Allopurinol should be started at a lower dose in elderly patients and those with impaired renal function or heart failure. [1],[6],[29]

The frequency of allopurinol administration has been standardized in being a single daily dose for those patients receiving a total of ≤300 mg/day and two equal doses for daily amounts exceeding a total of 300 mg in order to improve GI tolerance. [26],[30],[31] In our study, 38 doctors gave the allopurinol dose as once daily and 16 doctors as BID, 27 doctors said that it depends on the case and only 4 doctors gave it TID.

Another treatment for asymptomatic hyperuricemia indicated by only 9.9% of our doctors is uricosurics agents. Uricosuric agents are less frequently used primarily because of the need for 3 times daily dosing and the requirement for measuring 24 h urinary uric acid before beginning therapy. [7]

One of the most ordered tests in our study was the 24 h urine uric acid; this was ordered by 61.2% of the doctors. It helps in determining whether hyperuricemia is caused by overproduction or under excretion particularly in patients with kidney stones, a strong family history of gout or kidney stones, or gout at a young age. [1]

People with normal renal function excrete <600 mg of uric acid in 24 h on a purine-restricted diet, or less than 1 g on a normal diet. [1] The 24-h uric acid excretion can play a role in deciding whether to start long-term treatment with allopurinol, which decreases uric acid production in case of overproduction of uric acid.

Diet and life-style modification have achieved an important part of our study as 48.5% of the doctors used it as a method of treatment and 27.2% always refer their patients to a dietitian. Life-style guidance is a non-drug therapy aimed at correcting life-style habits and plays a vital role in treatment regardless of whether or not drug therapy is implemented. [14]

Life-style guidance is necessary for all hyperuricemia patients and as there is scant evidence regarding treatment for asymptomatic hyperuricemia patients first undergoes life-style guidance and then if serum urate levels remain high, drug therapy is considered. [14]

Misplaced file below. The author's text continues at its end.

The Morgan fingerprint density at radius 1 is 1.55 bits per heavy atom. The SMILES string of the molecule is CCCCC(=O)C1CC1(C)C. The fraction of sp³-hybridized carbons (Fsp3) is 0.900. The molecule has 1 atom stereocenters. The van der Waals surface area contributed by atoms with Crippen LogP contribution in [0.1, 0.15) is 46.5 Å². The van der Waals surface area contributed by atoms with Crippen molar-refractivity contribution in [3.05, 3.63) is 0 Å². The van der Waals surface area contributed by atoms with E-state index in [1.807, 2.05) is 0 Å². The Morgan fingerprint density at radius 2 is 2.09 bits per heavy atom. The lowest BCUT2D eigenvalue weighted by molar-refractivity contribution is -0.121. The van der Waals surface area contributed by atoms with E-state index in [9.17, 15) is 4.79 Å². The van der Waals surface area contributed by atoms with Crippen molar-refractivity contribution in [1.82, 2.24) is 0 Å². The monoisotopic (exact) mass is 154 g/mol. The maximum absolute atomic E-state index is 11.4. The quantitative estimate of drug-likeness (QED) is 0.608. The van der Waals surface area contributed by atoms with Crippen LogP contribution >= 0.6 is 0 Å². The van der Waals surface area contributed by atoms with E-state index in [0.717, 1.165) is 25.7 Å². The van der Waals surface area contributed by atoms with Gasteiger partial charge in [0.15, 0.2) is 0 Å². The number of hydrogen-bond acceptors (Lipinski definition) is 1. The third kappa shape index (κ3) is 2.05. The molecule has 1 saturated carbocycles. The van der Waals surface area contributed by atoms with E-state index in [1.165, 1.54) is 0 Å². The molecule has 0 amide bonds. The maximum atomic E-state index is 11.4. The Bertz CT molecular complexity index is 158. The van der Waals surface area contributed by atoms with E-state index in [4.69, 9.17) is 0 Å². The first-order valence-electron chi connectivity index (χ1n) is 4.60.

Patients should be educated on dietary and life-style modifications. They should attempt to reduce purine-rich foods and avoid alcohol intake, especially beer. Patients should be advised to lose weight if obese and exercise have been shown to have a positive impact on urate reduction. [1],[7],[14]

Although diet has long been recognized as a major causative factor in the pathogenesis of hyperuricemia, dietary restriction or modification as a means of controlling it has been and continues to be largely neglected. [32]


  Conclusion Top


Treatment of asymptomatic hyperuricemia to prevent the development of its complications is not generally recommended in the international guidelines. However, our results showed that the doctor's in Makkah Region depend on the serum uric acid levels to decide when to start the treatment, not abiding by the international guidelines. The decision also should be individualized in correspondence with several elements as the presence of strong family history, co-morbid disease, very high serum uric acid and considerable alcohol consumption. These factors also played an important role in whether to start the treatment or not in our study. When the decision of starting treatment is taken, allopurinol was by far the first therapy in choice.

 
  References Top

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23.Dessein PH, Shipton EA, Stanwix AE, Joffe BI, Ramokgadi J. Beneficial effects of weight loss associated with moderate calorie/carbohydrate restriction, and increased proportional intake of protein and unsaturated fat on serum urate and lipoprotein levels in gout: A pilot study. Ann Rheum Dis 2000;59:539-43.  Back to cited text no. 23
    
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27.Zhang W, Doherty M, Bardin T, Pascual E, Barskova V, Conaghan P, et al. EULAR evidence based recommendations for gout. Part II: Management. Report of a task force of the EULAR Standing Committee for International Clinical Studies Including Therapeutics (ESCISIT). Ann Rheum Dis 2006;65:1312-24.  Back to cited text no. 27
    
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30.US National Library of Medicine DailyMed. Allopurinol tablet. Available from: http://www.dailymed.nlm.nih.gov/dailymed/lookup.cfm?setid=a4595942-a75a-4ac1-b70e-4829edecf1c8  Back to cited text no. 30
    
31.Perez-Ruiz F, Hernando I, Villar I, Nolla JM. Correction of allopurinol dosing should be based on clearance of creatinine, but not plasma creatinine levels: Another insight to allopurinol-related toxicity. J Clin Rheumatol 2005;11:129-33.  Back to cited text no. 31
    
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    Tables